This amounts to approximately 531 American species on the IUCN Red List that have not made the ESA protection list. These include bird species such as the critically endangered Kittlitz's murrelet (Brachyramphus brevirostris), the endangered ashy storm-petrel (Oceanodroma homochroa), and the vulnerable cerulean warbler (Dendroica cerulea).

"The ESA has protected species since its establishment in 1973, and it may have prevented 227 extinctions. However, the implementation of the ESA by successive US governments has been problematic, including poor coverage of imperilled species, inadequate funding, and political intervention," says study leader Bert Harris, a native of Alabama who is undertaking his PhD with the University of Adelaide's Environment Institute and School of Earth & Environmental Sciences.

"Vague definitions of 'endangered' and 'threatened' and the existence of a 'warranted but precluded' category on the ESA list are also contributing to the gap in species classification," he says.

Mr Harris says a detailed evaluation of the ESA's coverage of the IUCN Red List was "well overdue."

"The ESA is a powerful environmental law but its impact is limited. With many species being overlooked, this does not bode well for the ESA's ability to mitigate species decline before they become critically imperilled.

"The IUCN Red List is imperfect, but it is the leading global threatened species list. It involves collaboration of many scientists, and regular refinement of its categories and criteria," Mr Harris says.

The study was conducted in collaboration with the University of California, Santa Cruz, the National University of Singapore and the University of Göttingen, Germany.


http://www.sciencedaily.com/releases/2011/12/111212132632.htm

Offline RCF

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Re: News: About Birds
« Reply #6 on: May 04, 2012, 09:00 »
Migrating Whooping Crane fatally shot April 20th 2012

An adult whooping crane that spent the winter in Texas was shot in a South Dakota cornfield before it could reach the endangered birds' breeding grounds in Canada, federal wildlife officials said.

http://www.caller.com/news/2012/apr/24/migrating-whooping-crane-is-fatally-shot-in/

Offline birdcamfan

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Re: News: About Birds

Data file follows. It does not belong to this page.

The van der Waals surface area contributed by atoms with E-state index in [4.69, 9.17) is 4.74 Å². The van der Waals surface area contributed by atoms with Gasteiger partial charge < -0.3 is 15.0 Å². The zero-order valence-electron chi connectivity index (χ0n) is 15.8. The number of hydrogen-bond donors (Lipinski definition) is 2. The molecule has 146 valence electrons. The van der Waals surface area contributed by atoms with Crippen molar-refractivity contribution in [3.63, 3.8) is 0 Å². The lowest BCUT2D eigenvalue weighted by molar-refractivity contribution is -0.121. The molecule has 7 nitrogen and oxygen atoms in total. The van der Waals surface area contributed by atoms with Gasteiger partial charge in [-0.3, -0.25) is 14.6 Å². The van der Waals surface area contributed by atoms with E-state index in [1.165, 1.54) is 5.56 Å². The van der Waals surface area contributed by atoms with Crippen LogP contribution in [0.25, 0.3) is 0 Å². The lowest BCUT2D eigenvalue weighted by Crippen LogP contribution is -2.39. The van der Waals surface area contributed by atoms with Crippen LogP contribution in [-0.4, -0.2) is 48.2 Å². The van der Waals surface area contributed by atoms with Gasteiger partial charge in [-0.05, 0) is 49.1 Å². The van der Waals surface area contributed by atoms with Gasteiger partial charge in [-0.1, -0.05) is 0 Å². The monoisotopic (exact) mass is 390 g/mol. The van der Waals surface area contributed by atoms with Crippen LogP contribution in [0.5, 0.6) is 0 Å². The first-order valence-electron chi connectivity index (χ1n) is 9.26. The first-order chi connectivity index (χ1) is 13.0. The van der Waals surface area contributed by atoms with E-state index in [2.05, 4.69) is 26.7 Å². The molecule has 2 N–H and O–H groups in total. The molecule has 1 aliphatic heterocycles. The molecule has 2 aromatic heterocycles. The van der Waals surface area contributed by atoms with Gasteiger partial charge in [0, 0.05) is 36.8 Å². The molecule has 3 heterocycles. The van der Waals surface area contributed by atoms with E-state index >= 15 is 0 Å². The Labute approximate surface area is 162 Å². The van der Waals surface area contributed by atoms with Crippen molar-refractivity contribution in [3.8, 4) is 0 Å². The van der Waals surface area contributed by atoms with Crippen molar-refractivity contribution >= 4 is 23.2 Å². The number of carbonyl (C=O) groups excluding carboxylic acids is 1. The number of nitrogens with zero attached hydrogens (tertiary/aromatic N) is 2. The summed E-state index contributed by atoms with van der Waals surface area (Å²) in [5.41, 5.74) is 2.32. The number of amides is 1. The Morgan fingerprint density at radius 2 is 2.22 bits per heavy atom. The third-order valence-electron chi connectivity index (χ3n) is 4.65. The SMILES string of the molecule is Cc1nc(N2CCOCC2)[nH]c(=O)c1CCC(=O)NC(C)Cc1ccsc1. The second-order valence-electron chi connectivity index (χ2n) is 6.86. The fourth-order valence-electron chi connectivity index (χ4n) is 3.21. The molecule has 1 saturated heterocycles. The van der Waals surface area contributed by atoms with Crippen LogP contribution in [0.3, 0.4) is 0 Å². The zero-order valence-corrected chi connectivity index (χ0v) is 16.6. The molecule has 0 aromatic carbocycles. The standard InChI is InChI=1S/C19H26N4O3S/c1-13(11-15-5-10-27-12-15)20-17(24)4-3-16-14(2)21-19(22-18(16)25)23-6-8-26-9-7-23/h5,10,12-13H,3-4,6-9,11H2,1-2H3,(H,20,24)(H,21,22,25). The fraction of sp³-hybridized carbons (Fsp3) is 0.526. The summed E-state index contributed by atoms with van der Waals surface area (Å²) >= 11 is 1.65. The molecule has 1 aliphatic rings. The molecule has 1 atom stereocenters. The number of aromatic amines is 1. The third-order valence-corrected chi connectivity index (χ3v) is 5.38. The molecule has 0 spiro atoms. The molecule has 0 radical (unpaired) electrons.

« Reply #7 on: May 04, 2012, 17:41 »
Wow! I'm embarrassed to be human!

Offline RCF

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Re: News: About Birds
« Reply #8 on: June 21, 2012, 21:04 »
Angry birds halt mail in Winnipeg neighbourhood

Several residents on Ralph Avenue in Winnipeg's Transcona neighbourhood have been unable to receive their mail due to crows or ravens dive-bombing their mail carrier.

http://www.cbc.ca/news/canada/manitoba/story/2012/06/21/mb-angry-birds-mail-winnipeg.html

Offline irenekl

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Re: News: About Birds
« Reply #9 on: June 22, 2012, 10:04 »
BIRDS GO POSTAL

Hilarious! You gotta read some of the comments CBC viewers have posted on this story.  Theres wit in this town :D


Offline birdnut

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Re: News: About Birds
« Reply #10 on: June 22, 2012, 10:52 »

This is my favorite:

"This is just the beginning. In a few years, these birds will be elected to a majority Government and will enslave us!"


...Can a postie carry an umbrella and the mail at the same time?

Offline jadoo

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Re: News: About Birds
« Reply #11 on: June 22, 2012, 11:36 »

This is my favorite:

"This is just the beginning. In a few years, these birds will be elected to a majority Government and will enslave us!"

...i wonder if the writer was dissing the Selinger majority government, the Harper majority government (politically, diametrically opposed), or just majority governments in general?

Offline GCG

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Re: News: About Birds
« Reply #12 on: June 23, 2012, 12:51 »
Angry birds halt mail in Winnipeg neighbourhood

Several residents on Ralph Avenue in Winnipeg's Transcona neighbourhood have been unable to receive their mail due to crows or ravens dive-bombing their mail carrier.

http://www.cbc.ca/news/canada/manitoba/story/2012/06/21/mb-angry-birds-mail-winnipeg.html

 ;D ;D Just had to respond to this post. My son is a Canada Post carrier. Earlier this week, while talking to him, (he has bluetooth and earpiece) while delivering his route, he was being divebombed by a crow. This is frightening and is happening all over. Not the route as above. Across town. Scary, boys and girls! :o
« Last Edit: June 23, 2012, 17:36 by gemcitygemini »

Offline Kinderchick

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Re: News: About Birds
« Reply #13 on: June 23, 2012, 12:54 »
That surely can't be a very pleasant experience but I guess they need to be grateful that they're not being dive bombed by a raptor such as a peregrine falcon. ;)

Offline Elaine L

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Re: News: About Birds
« Reply #14 on: June 25, 2012, 17:08 »
This brings to mind Alfred Hitchcock's movie, "The Birds".  I found this movie scary, particularly as I could see how this could possibly happen; after all, how would you survive if all the birds in the world decided that they had enough of humans?!  Anyway, the book was even more scary.